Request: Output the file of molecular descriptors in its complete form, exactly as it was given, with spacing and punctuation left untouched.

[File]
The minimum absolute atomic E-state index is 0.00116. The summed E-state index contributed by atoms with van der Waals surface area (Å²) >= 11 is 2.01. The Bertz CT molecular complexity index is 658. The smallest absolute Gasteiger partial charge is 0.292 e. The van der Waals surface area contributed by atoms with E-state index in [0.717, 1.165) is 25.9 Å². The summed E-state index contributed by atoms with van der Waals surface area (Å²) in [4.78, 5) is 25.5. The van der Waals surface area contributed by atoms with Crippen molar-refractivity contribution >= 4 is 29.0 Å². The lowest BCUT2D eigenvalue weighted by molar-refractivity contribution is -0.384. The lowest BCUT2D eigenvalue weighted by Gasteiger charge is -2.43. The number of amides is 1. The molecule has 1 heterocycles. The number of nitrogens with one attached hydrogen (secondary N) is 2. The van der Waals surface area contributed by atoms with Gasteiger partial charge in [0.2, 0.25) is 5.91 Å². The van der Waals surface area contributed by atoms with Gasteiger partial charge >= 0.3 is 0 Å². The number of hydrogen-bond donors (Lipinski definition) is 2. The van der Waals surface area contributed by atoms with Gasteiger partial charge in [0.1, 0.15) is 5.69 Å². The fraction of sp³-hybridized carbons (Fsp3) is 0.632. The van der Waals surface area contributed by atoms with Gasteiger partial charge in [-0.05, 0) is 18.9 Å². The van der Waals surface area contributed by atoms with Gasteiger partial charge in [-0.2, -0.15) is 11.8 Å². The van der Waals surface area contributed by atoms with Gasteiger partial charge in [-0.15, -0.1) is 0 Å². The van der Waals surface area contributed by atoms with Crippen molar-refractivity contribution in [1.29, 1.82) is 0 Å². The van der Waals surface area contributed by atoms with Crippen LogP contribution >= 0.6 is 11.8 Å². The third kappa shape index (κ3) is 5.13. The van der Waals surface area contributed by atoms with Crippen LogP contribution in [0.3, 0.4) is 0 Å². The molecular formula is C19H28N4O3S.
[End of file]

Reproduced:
The minimum absolute atomic E-state index is 0.00116. The summed E-state index contributed by atoms with van der Waals surface area (Å²) >= 11 is 2.01. The Bertz CT molecular complexity index is 658. The smallest absolute Gasteiger partial charge is 0.292 e. The van der Waals surface area contributed by atoms with E-state index in [0.717, 1.165) is 25.9 Å². The summed E-state index contributed by atoms with van der Waals surface area (Å²) in [4.78, 5) is 25.5. The van der Waals surface area contributed by atoms with Crippen molar-refractivity contribution >= 4 is 29.0 Å². The lowest BCUT2D eigenvalue weighted by molar-refractivity contribution is -0.384. The lowest BCUT2D eigenvalue weighted by Gasteiger charge is -2.43. The number of amides is 1. The molecule has 1 heterocycles. The number of nitrogens with one attached hydrogen (secondary N) is 2. The van der Waals surface area contributed by atoms with Gasteiger partial charge in [0.2, 0.25) is 5.91 Å². The van der Waals surface area contributed by atoms with Gasteiger partial charge >= 0.3 is 0 Å². The number of hydrogen-bond donors (Lipinski definition) is 2. The van der Waals surface area contributed by atoms with Gasteiger partial charge in [0.1, 0.15) is 5.69 Å². The fraction of sp³-hybridized carbons (Fsp3) is 0.632. The van der Waals surface area contributed by atoms with Gasteiger partial charge in [-0.05, 0) is 18.9 Å². The van der Waals surface area contributed by atoms with Gasteiger partial charge in [-0.2, -0.15) is 11.8 Å². The van der Waals surface area contributed by atoms with Gasteiger partial charge in [-0.15, -0.1) is 0 Å². The van der Waals surface area contributed by atoms with Crippen molar-refractivity contribution in [1.29, 1.82) is 0 Å². The van der Waals surface area contributed by atoms with Crippen LogP contribution >= 0.6 is 11.8 Å². The third kappa shape index (κ3) is 5.13. The van der Waals surface area contributed by atoms with Crippen LogP contribution in [0.3, 0.4) is 0 Å². The molecular formula is C19H28N4O3S.